Putahi Whakatetonga South Frame by

2024 Public Projects / New Zealand / Built in 2023 /

Putahi Whakatetonga South Frame is a transformative urban regeneration project designed to catalyse redevelopment in Christchurch, New Zealand, following the major 2010-2011 earthquakes, which devastated the city. This 20,000sqm network of laneways, public spaces, and a verdant Greenway spread over seven city centre blocks showcases the significant impact of landscape architecture on city-shaping projects.

Located on the southern edge of the city centre, where over 70% of buildings were demolished or vacated, South Frame has transformed the southern edge of the city centre into a vibrant mixed-use precinct. The project has played a vital role in stimulating redevelopment activity to bring life back into the city. The project also presented a once-in-a-lifetime opportunity to integrate the custodial values of mana whenua (indigenous people who historically occupied the land) within Christchurch’s city centre.

Through innovative approaches to ecology, landscape architecture, and urbanism, South Frame reveals the area’s past and has seeded a new creative community. Delivered over seven years, the network comprises three strategically planned interventions:

1. The Greenway: an urban garden weaving together ecology, site archaeology, social infrastructure, and commercial activation into a multi-layered and episodic journey that traverses four blocks. This active travel spine serves as an organising and connecting venue.
2. The Lanes: a mid-block laneway network, facilitating north-south connections and destinations, providing enhanced accessibility and opportunities for fine-grained commercial activities.
3. The Yards: a network of beautifully crafted plazas and gathering spaces that enable social, cultural, and economic vitality. Supported by a strategic activation and placemaking strategy, the Yards are places for connection, engagement and expression.

The result provides a distinctive, vibrant setting for a fine-grained mixed-use precinct to emerge, supporting a growing number of creative industries, educational facilities, hospitality venues, residential blocks and hotel developments.

A catalyst for redevelopment

As a catalyst for post-earthquake redevelopment activity, South Frame has successfully created an attractive and well-connected public realm network that has sparked investment and the return of business activity.

Before the earthquakes in 2010, there were 228 merchants in the area. Following the earthquakes in 2011, this dropped to 120. This had rebounded to 192 by June 2023, demonstrating the South Frame project’s ability to attract businesses and people back to the city centre.

Furthermore, the amount spent within these blocks has also seen a significant rise. In 2010, spending amounted to $131m. This increased to $225m in 2023, representing a 42% increase in spending, which supports the project’s overarching goal of catalysing economic activity.

Reflecting community aspirations

South Frame’ s design responded to the council’s award-winning ‘Share an Idea’ initiative in 2011, which heard over 100k locals express desire for a distinctive, green, vibrant, accessible, and prosperous city centre following the earthquakes:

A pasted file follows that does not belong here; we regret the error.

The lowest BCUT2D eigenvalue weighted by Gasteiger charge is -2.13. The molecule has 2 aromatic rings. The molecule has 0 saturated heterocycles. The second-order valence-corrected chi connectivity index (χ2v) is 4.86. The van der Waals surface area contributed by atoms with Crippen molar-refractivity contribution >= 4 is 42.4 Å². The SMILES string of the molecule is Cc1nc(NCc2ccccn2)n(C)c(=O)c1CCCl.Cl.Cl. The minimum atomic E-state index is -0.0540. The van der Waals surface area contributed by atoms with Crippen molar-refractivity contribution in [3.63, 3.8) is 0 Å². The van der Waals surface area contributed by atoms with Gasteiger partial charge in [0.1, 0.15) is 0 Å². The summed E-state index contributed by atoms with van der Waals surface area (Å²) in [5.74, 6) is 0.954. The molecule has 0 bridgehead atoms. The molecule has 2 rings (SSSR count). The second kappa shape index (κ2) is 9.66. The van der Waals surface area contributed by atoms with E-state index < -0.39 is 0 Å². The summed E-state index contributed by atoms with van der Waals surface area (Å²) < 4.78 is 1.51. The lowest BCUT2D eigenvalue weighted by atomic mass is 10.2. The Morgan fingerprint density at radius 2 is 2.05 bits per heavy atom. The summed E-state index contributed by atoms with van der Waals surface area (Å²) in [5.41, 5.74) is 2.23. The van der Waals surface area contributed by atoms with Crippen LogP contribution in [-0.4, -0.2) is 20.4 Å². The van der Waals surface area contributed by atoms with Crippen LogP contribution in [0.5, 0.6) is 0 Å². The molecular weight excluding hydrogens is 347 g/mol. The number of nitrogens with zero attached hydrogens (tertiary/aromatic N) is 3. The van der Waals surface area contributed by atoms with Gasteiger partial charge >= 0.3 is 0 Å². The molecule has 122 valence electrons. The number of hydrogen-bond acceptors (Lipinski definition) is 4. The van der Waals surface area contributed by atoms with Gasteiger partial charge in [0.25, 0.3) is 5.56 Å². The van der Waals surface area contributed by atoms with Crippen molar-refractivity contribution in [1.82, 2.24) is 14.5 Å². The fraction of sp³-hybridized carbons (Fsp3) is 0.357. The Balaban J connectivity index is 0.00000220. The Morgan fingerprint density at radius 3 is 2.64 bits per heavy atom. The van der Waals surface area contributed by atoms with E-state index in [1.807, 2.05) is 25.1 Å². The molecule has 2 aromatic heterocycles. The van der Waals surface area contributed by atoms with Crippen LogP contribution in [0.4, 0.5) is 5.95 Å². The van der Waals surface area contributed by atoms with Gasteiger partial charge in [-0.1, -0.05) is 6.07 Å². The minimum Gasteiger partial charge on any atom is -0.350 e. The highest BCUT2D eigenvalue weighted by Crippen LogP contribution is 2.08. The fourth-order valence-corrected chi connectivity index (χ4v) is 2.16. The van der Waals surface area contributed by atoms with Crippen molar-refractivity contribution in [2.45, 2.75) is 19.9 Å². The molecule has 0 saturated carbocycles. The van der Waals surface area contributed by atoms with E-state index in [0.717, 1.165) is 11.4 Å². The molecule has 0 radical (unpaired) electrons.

1. Distinctive: The project has helped restore the mana (authority, force) of Te Ngāi Tūāhuriri (mana whenua) within the city centre, providing a platform for the manifestation and integration of cultural values and narratives. The laneway network and its growing collection of public art, plantings and small independent businesses is unique to Christchurch.
2. Green: The abundance of plantings that fill the Greenway and Yards strengthen local identity and bring local native ecologies of a forested scale into the city centre.
3. Vibrant: Throughout the planning, design and implementation of the project, a design consortium developed a place and activation strategy. The remaining businesses were assisted through design and engagement to continue trading and participate with envisioning the future Lanes and Yards.
4. Accessible: The laneway network creates safe, walkable mid-block connections adding to the universally accessible east-west connection across the city centre, linking anchor projects in the rebuild to support circumnavigation of the city centre.
5. Prosperous: see above under ‘A catalyst for redevelopment’.

The project’s success is owed to a partnership between Crown Infrastructure delivery company Rau Paenga (formally Ōtākaro), Christchurch City Council, the CitySense South design consortium (AECOM, Aurecon, Jasmax and LandLAB), Matapōpore (group nominated to represent mana whenua cultural design values and narratives) and the private sector.

Mana whenua (Te Ngāi Tūāhuriri) speak proudly about their co-creative role in the project, successfully integrating their values of as custodians of nature into the design process and influencing the design of pavements, plantings, furnishings, signage and place naming.

“It’s the first time that an indigenous culture has been involved in design processes of this scale,” states Debbie Tikao of Matapōpore.

Other landscape architecture offices involved in the design of landscape: Jasmax, LandLAB

Architecture offices involved in the design: Jasmax

Location: Between Tuam and St Asaph Streets, Christchurch, New Zealand

Design year: 2015

Year Completed: 2023


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